Hey Man, let's talk about parental depression.


"For a man to admit he's depressed isn't unmanly or admitting defeat. It's taking charge of his life."


Just because Dad– or another partner – isn’t Incubating a baby(or maybe neither of you did) doesn’t mean the experience cannot affect your partner’s mental health as well.
PPND is very, very real: A recent study published in Pediatrics found that depression scores among new fathers increased by 68 percent during the first five years of their children's lives, affects approximately 1 in every 10 fathers, though some estimates put it at 1 in 4 fathers, due to the lack of reporting, and seeking help. Did you know that men experience hormone changes as well? t's a double-whammy. Not only do our testosterone levels decrease, but our estrogen levels increase. 

 A father may be at higher risk for depression if the mother is experiencing depression already. 

One study found that younger man, under the age of 29 and older men, above the age of 38, we’re up to 2.5 times more likely to experience postpartum depression, and other risk factors included a low educational level, low income, financial worries, or a poor relationship with a partner.

A fathers mental health may affect his children. I depressed father is less likely to engage in reaching activities with his child, such as reading, singing, and telling stories. It’s tough to juggle everything after baby arrives, and it’s even tougher to care for yourself at the same time you’re caring for brand new tiny human, and/or your partner(mom) who is struggling with mental illness.  

With normal stress or the “Daddy Blues,” a guy's going to feel better when he gets a little extra sleep, goes to the gym, or has lunch with a friend. But with depression, these things won't make him feel better. The symptoms are more severe and last longer. If the 'blues' last more than two or three weeks, it's probably depression—and a man should get help from a mental health professional who specializes in working with men. 

Untreated depression only worsens.

If you think your partner or a loved one is suffering from this form of depression, encourage them to get help for the sake of their health, and the overall well-being of the family. Left untreated, we know that postpartum mood disorders often worsen—and they can result in damaging, long-term consequences for a man, his marriage, and his entire family. Research consistently shows that a father's postpartum depression has a negative and long-term impact on the psychological, social, and behavioral development of his children—especially boys. We see this in children as young as two, all the way through adolescence, and into young adulthood. This remains true, regardless of whether the mother is depressed. If both parents are depressed, the child's development is even more severely disrupted.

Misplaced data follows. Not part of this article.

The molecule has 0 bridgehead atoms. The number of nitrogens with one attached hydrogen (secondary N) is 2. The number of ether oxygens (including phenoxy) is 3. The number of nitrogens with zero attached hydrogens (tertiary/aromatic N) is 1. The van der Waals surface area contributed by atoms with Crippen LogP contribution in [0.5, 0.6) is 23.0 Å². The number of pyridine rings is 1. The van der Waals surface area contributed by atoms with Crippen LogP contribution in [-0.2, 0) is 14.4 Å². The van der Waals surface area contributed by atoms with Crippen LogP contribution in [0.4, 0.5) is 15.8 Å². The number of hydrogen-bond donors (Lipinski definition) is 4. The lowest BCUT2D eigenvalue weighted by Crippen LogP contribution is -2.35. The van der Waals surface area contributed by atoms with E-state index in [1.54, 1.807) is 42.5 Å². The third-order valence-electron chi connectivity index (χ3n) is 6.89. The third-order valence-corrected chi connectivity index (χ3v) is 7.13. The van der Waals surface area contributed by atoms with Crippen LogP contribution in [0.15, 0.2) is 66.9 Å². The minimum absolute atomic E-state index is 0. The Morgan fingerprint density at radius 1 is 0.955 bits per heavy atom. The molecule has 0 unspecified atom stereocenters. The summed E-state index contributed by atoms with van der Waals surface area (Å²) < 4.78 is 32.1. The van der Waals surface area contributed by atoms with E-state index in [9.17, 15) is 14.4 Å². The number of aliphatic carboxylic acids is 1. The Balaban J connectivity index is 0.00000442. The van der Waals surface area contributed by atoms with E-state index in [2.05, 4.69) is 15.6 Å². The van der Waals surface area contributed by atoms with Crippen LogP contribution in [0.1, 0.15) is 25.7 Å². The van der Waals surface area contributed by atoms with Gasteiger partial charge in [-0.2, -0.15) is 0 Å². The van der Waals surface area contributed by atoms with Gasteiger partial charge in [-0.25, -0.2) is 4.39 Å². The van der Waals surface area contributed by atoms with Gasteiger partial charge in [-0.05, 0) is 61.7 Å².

Often a man's partner, a family member or a close friend is going to notice that something's wrong. If they can try to get him to open up, that would be a good way to start. But it's hard to make anyone to go to treatment if they aren't willing. Getting help can save a man's life—or his marriage. And if a father can't do it for himself, he should get help for the well-being of his child. Men need to recognize that depression is a medical condition – it's not a weakness of character. 

Online support is a great resource for men,
like SadDaddy.com or PostPartumDads.org.


Symptoms of PPND he may be feeling are:


  • not going out anymore
  • not getting things done at work/school
  • withdrawing from close family and friends
  • relying on alcohol and sedatives
  • not doing usual enjoyable activities
  • unable to concentrate


  • overwhelmed
  • Brain fog
  • guilty
  • irritable
  • frustrated
  • lacking in confidence
  • unhappy
  • indecisive
  • disappointed
  • miserable
  • sad


  • ‘I’m a failure.'
  • ‘It’s my fault.'
  • ‘Nothing good ever happens to me.'
  • ‘I’m worthless.'
  • ‘Life’s not worth living.'
  • ‘People would be better off without me.'


  • tired all the time
  • sick and run down
  • headaches and muscle pains
  • churning gut
  • sleep problems
  • loss or change of appetite
  • significant weight loss or gain

If you love someone with depression, please be patient, withhold any judgment, and don’t try to be a doctor. Parenting is hard and it becomes exponentially harder for those men dealing with depression. More often than not, a simple “I’ve got your back, man” can be exactly what we need to get through the day.


If you struggle with depression or feelings of self-harm, please seek professional help or call 1-800-273-8255 for the National Suicide Prevention Lifeline.

Echo FeatherstoneComment